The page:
Below is a list of key asset management concepts.

Asset management: A formalized and integrated approach to planning and budgeting for municipal infrastructure needs, which considers a wide variety of data from across an organization with the long-term vision of the community in mind.

Asset inventory: A list of assets owned and the attributes of the assets. Basic inventory data includes attributes such as size, material, location and installation date. Expanded inventory data includes additional information such as location (coordinates), criticality, and supplementary information that is relevant for the asset class (such as type, make, model, and design capacity).

Asset management (AM) plan: A detailed plan that outlines how assets will be managed in one or more service areas. An asset management plan identifies how assets will be maintained and renewed, and the cost, level of service and risk considerations in each service area.

Asset management (AM) policy: Outlines a municipality’s commitment and mandated requirements for asset management. A policy is linked to the municipality’s strategic objectives and is shaped by its values and priorities.

Asset management (AM) program: The set of policies, people, practices and processes that make up a municipality’s formal approach to asset management.

Asset management (AM) roadmap: A step-by-step plan outlining the actions, responsibilities, resources and time scales needed to implement and deliver asset management objectives.

Asset management (AM) strategy: A document that lays out the direction, framework and approach for implementing the community’s asset management policy.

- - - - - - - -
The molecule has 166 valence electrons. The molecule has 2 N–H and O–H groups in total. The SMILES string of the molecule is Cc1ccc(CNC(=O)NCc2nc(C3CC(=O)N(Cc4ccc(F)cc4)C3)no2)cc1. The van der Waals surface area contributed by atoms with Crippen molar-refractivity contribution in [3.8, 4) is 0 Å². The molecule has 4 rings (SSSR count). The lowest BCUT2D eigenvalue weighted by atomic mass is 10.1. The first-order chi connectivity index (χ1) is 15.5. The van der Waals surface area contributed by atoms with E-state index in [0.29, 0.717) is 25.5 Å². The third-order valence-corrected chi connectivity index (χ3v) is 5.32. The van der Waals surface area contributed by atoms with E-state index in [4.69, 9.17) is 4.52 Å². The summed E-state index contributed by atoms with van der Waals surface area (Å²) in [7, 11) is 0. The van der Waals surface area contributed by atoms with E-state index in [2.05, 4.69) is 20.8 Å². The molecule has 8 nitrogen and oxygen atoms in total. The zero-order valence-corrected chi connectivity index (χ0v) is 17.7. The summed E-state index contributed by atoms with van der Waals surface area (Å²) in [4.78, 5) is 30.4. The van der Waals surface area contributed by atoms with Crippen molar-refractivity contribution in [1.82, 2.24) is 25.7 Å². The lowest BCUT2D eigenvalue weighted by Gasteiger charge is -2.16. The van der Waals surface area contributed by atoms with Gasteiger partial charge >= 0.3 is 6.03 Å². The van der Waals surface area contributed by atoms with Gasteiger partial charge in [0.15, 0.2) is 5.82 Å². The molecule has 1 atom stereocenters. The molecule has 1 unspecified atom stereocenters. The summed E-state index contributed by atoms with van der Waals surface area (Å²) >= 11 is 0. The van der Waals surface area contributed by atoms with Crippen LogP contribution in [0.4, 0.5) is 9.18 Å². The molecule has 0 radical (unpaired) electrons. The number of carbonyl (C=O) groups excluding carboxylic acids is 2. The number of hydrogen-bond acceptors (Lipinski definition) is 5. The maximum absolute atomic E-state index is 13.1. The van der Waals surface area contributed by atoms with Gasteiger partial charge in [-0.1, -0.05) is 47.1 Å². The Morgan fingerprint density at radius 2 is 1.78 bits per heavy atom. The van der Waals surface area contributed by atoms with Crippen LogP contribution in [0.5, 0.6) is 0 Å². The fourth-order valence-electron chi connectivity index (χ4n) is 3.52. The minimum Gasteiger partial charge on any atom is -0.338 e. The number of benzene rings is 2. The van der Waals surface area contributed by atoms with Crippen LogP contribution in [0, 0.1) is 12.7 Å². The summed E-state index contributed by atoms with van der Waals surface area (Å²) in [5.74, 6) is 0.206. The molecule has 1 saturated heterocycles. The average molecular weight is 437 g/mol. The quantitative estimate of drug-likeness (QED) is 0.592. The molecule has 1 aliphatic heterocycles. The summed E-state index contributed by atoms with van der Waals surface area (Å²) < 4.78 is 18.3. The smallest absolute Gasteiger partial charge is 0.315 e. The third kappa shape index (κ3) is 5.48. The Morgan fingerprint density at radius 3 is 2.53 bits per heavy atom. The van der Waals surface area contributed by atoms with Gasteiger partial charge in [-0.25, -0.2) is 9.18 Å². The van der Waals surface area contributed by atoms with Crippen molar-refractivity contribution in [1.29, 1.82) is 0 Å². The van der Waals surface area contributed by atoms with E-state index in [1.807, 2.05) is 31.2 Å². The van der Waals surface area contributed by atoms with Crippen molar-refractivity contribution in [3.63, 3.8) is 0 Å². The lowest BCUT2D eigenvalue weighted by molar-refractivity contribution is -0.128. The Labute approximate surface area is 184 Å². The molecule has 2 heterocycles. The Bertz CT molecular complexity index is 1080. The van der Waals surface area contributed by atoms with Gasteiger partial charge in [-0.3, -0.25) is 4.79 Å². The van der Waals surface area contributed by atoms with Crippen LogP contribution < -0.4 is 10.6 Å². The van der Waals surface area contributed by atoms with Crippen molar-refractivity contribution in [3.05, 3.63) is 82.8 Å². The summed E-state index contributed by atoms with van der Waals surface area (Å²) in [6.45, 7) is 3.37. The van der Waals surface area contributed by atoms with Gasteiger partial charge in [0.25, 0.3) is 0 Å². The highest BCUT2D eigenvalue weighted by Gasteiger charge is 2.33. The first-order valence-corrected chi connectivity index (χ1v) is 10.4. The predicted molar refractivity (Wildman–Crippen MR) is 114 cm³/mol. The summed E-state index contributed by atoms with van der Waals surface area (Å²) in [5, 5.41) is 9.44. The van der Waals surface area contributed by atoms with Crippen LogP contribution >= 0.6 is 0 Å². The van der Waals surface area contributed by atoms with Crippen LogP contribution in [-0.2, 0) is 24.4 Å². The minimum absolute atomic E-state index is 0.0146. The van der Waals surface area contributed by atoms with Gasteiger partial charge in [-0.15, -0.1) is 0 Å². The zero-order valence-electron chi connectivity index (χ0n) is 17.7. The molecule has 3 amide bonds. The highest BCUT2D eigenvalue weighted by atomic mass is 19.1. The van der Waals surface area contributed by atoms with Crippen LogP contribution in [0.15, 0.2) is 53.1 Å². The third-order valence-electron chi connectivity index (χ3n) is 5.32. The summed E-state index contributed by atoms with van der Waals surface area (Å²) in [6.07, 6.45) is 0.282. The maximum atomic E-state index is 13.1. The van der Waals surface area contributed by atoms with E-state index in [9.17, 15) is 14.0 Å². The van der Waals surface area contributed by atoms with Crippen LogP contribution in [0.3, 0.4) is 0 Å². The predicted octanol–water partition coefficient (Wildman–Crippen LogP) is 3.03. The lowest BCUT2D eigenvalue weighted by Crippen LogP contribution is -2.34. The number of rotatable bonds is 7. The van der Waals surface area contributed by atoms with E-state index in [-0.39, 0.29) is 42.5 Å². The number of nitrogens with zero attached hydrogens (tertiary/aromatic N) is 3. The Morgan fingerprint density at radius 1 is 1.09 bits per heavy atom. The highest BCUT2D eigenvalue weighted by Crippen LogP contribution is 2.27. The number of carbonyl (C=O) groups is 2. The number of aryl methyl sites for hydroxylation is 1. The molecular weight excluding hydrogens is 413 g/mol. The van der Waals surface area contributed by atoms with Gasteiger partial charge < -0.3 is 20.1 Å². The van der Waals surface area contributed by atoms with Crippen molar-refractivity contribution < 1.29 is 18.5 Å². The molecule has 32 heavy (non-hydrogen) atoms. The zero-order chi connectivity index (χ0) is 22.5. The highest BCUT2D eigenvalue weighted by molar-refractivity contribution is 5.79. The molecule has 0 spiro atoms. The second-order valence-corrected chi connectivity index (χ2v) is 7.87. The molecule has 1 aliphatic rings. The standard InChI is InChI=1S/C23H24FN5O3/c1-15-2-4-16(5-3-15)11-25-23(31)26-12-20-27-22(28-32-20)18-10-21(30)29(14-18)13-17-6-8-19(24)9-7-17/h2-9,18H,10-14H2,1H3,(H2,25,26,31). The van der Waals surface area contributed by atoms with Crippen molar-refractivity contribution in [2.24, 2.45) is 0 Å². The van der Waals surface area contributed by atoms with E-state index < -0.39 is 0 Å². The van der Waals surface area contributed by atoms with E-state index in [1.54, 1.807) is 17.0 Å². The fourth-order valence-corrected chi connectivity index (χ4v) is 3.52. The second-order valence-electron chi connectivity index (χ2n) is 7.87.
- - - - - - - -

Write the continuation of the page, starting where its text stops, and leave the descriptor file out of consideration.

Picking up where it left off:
Capital plan: A plan for facility and infrastructure investments, including cost and timing information on asset renewal, decommissioning, disposal and investments in new assets.

Critical assets: Assets that provide extremely important functions in service delivery, especially those for which there is no available redundancy or substitution. The consequences of failure of critical assets are serious.

Cross-functional team (asset management team): A team that works across departments or disciplines to ensure that decisions integrate all relevant perspectives and priorities.

Financial information: Information about the costs of acquiring, operating, maintaining and replacing the asset.

Levels of service: The parameters, or combination of parameters, that reflect the social, political, environmental and economic outcomes that the organization delivers. The parameters can include safety, customer satisfaction, quality, quantity, capacity, reliability, responsiveness, environmental acceptability, cost and availability. (Source: ISO 55000:2014)

Long-term financial plan: A plan that balances the required costs and funding sources to meet infrastructure and service needs, over a minimum of 10 years.

Risk: The product of the likelihood and consequence of an undesirable event or circumstance. Risk includes both asset risks (e.g. a pipe failing) and strategic risks (e.g. insufficient funds for renewal of critical assets).

Asset management resources
Looking for information on how your municipality can begin its asset management journey? Check out these resources.
Group of people around community plans.
Tool: Asset management readiness scale

Use our Asset Management Readiness Scale to assess your municipality's asset management practices and identify areas for improvement to help you advance.

Four road workers in reflective orange safety clothing updates part of the road with fresh hot asphalt and smoothes it for repair.
Guide: Getting started with asset management in your municipality

This guide outlines the steps you can take to start implementing asset management practices in five different competency areas: Policy and governance; People and leadership; Data and information; Planning and decision-making; and Contribution to asset management practice.

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